Secondly, immediately after her accident, she asked her photographer friend to come to the hospital. When the nurses went to check on whether or not pictures were allowed, Rachael had her friend start shooting so she could document as much of the event as possible. That takes courage. I'm sure I'd be asking the nurses to secure more pain meds but Rachael was simply taking charge of a seemingly hopeless situation.

And lastly, the community that has gathered around Rachael, rolling up their sleeves to chip in to make a difference, has to be a testament to the woman herself. A recent benefit in her California town raised over $100,000 for her. And now two teams are running in the Big Sur International Marathon Relay on May 1 to raise money for Rachael.

Rachael's spirit has not seemed to dim one iota since her accident. I'm sure she has her up days and down days. She is human after all. But I, for one, am inspired by her sense of humor, her poise and her dedication to her own dream. When I look at her photos, I can see that this is a girl who doesn't take life lightly but sees it with eyes wide open and reaches for it with both hands.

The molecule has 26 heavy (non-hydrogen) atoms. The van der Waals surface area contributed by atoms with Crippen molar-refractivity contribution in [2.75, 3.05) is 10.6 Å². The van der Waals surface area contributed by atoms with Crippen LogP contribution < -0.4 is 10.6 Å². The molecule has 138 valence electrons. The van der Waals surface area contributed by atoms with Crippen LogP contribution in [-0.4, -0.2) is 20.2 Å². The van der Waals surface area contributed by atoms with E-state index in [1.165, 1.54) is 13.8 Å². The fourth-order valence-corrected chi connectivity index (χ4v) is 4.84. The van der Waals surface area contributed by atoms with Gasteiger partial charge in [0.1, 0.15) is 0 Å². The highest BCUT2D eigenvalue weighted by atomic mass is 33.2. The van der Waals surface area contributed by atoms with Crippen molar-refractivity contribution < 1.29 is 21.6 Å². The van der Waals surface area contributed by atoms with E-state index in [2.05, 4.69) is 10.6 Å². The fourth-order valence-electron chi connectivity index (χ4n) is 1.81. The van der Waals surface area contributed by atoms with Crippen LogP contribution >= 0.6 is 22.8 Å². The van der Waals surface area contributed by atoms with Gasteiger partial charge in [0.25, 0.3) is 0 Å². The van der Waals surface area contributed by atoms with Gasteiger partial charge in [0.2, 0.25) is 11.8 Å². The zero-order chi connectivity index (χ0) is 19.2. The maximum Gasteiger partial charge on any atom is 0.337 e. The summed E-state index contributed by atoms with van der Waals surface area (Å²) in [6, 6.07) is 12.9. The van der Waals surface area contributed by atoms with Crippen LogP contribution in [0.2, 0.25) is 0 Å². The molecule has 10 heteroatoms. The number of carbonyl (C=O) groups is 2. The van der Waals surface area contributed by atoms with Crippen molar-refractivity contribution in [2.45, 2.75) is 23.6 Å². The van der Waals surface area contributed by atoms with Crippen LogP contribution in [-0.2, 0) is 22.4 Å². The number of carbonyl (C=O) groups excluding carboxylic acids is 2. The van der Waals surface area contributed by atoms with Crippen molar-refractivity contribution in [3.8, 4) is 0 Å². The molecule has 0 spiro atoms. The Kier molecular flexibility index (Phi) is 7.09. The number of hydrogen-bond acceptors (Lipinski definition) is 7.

Please take a moment to check out Rachael's Recovery blog and watch the video a friend made about her. The video is short and completely worth it if only the see the happiness in Rachael's face when she says she can now pick her nose again. And if you are interested in donating to the racing teams, check out this site.

And while you're at it, take at look at Rachael's photography.

My last request? Spread the word. . .

Wednesday, April 20, 2011


Oh, cilantro. . . I once had a friend in college who broke up with a seemingly great guy. When listing his many faults and the reasoning behind this decision, his excessive use of cilantro was mentioned. I've never thought about anyone's feelings about spices one way or another being a relationship deal breaker but taste is a very funny thing.